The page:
Frequently Asked Questions
Updated August 6, 2020
Why are bars linked to outbreaks?
- Think about a bar. Alcohol is flowing. It can be loud, but it’s definitely intimate, and you often need to lean in close to hear your friend. And strangers have way, way fewer reservations about coming up to people in a bar. That’s sort of the point of a bar. Feeling good and close to strangers. It’s no surprise, then, that bars have been linked to outbreaks in several states. Louisiana health officials have tied at least 100 coronavirus cases to bars in the Tigerland nightlife district in Baton Rouge. Minnesota has traced 328 recent cases to bars across the state. In Idaho, health officials shut down bars in Ada County after reporting clusters of infections among young adults who had visited several bars in downtown Boise. Governors in California, Texas and Arizona, where coronavirus cases are soaring, have ordered hundreds of newly reopened bars to shut down. Less than two weeks after Colorado’s bars reopened at limited capacity, Gov. Jared Polis ordered them to close.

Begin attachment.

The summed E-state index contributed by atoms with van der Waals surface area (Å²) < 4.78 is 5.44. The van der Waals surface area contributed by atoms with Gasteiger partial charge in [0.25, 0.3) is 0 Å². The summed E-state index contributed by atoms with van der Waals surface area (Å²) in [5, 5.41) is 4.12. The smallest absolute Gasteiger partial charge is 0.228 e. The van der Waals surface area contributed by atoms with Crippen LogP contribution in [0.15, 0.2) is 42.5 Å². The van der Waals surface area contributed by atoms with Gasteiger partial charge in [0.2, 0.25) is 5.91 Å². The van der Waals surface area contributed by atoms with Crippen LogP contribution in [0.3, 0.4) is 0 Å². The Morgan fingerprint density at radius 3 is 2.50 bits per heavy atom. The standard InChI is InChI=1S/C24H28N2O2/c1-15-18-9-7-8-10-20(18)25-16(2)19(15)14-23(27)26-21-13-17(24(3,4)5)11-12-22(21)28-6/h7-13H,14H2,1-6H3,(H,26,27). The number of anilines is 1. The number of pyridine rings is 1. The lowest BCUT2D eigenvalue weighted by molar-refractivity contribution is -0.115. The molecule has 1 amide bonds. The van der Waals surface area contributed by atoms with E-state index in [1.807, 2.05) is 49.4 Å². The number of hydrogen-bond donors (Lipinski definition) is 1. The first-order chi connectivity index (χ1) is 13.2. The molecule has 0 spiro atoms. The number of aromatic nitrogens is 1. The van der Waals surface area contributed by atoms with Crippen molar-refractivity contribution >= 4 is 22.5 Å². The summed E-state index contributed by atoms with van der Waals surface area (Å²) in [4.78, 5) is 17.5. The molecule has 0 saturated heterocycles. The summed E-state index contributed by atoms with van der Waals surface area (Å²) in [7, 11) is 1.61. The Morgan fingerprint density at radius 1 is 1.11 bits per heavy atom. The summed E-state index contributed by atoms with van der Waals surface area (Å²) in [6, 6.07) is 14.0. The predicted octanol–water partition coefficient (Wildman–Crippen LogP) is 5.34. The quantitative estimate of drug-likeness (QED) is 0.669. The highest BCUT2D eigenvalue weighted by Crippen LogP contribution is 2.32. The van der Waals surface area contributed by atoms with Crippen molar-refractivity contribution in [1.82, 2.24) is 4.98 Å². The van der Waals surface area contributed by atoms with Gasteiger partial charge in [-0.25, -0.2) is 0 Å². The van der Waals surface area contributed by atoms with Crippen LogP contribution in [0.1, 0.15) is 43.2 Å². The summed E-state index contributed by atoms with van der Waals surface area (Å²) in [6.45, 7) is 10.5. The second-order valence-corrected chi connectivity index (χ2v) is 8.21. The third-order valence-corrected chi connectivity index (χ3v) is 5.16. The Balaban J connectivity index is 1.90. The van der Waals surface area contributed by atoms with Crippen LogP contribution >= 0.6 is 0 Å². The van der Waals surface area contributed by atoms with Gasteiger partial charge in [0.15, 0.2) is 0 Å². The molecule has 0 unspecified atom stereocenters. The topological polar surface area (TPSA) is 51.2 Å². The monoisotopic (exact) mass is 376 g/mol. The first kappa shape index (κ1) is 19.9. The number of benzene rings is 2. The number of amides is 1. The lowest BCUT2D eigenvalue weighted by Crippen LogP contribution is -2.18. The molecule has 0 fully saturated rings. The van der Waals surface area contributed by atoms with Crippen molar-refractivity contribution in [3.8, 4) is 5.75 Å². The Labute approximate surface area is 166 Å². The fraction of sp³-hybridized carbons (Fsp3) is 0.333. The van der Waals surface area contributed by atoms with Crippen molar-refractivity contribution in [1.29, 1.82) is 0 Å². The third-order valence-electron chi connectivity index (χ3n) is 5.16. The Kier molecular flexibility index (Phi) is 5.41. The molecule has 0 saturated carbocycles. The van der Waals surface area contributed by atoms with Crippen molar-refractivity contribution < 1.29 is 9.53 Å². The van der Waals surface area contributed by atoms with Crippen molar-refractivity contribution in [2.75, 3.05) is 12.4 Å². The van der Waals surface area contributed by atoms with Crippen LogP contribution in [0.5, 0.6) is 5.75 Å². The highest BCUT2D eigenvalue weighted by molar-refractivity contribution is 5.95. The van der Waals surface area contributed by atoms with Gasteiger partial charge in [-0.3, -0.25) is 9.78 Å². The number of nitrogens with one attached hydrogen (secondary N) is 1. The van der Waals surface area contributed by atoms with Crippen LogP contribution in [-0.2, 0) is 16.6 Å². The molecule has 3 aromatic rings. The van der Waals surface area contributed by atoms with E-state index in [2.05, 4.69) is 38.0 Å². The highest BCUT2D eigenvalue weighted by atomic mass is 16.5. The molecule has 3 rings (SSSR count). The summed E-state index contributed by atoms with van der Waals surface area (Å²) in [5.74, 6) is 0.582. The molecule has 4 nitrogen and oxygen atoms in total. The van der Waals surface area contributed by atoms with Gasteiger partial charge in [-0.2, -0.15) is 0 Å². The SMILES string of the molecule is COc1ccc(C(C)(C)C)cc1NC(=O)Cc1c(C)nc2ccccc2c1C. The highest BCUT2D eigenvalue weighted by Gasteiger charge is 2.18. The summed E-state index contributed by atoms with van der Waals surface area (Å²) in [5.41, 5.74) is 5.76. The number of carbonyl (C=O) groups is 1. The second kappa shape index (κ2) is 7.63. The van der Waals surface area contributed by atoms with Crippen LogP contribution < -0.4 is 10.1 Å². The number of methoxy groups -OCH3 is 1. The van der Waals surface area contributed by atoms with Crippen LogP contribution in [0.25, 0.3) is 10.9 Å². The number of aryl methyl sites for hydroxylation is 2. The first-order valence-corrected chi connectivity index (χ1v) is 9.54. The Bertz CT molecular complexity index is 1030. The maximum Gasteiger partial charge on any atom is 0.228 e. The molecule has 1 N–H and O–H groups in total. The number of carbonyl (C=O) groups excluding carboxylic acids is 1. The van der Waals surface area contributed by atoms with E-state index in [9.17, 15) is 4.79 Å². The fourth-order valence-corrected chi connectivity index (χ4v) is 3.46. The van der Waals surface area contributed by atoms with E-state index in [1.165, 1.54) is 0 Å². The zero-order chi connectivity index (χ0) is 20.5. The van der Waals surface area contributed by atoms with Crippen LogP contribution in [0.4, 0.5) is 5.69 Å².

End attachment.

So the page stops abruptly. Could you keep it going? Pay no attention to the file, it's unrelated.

I have antibodies. Am I now immune?
- As of right now, that seems likely, for at least several months. There have been frightening accounts of people suffering what seems to be a second bout of Covid-19. But experts say these patients may have a drawn-out course of infection, with the virus taking a slow toll weeks to months after initial exposure. People infected with the coronavirus typically produce immune molecules called antibodies, which are protective proteins made in response to an infection. These antibodies may last in the body only two to three months, which may seem worrisome, but that’s perfectly normal after an acute infection subsides, said Dr. Michael Mina, an immunologist at Harvard University. It may be possible to get the coronavirus again, but it’s highly unlikely that it would be possible in a short window of time from initial infection or make people sicker the second time.
I’m a small-business owner. Can I get relief?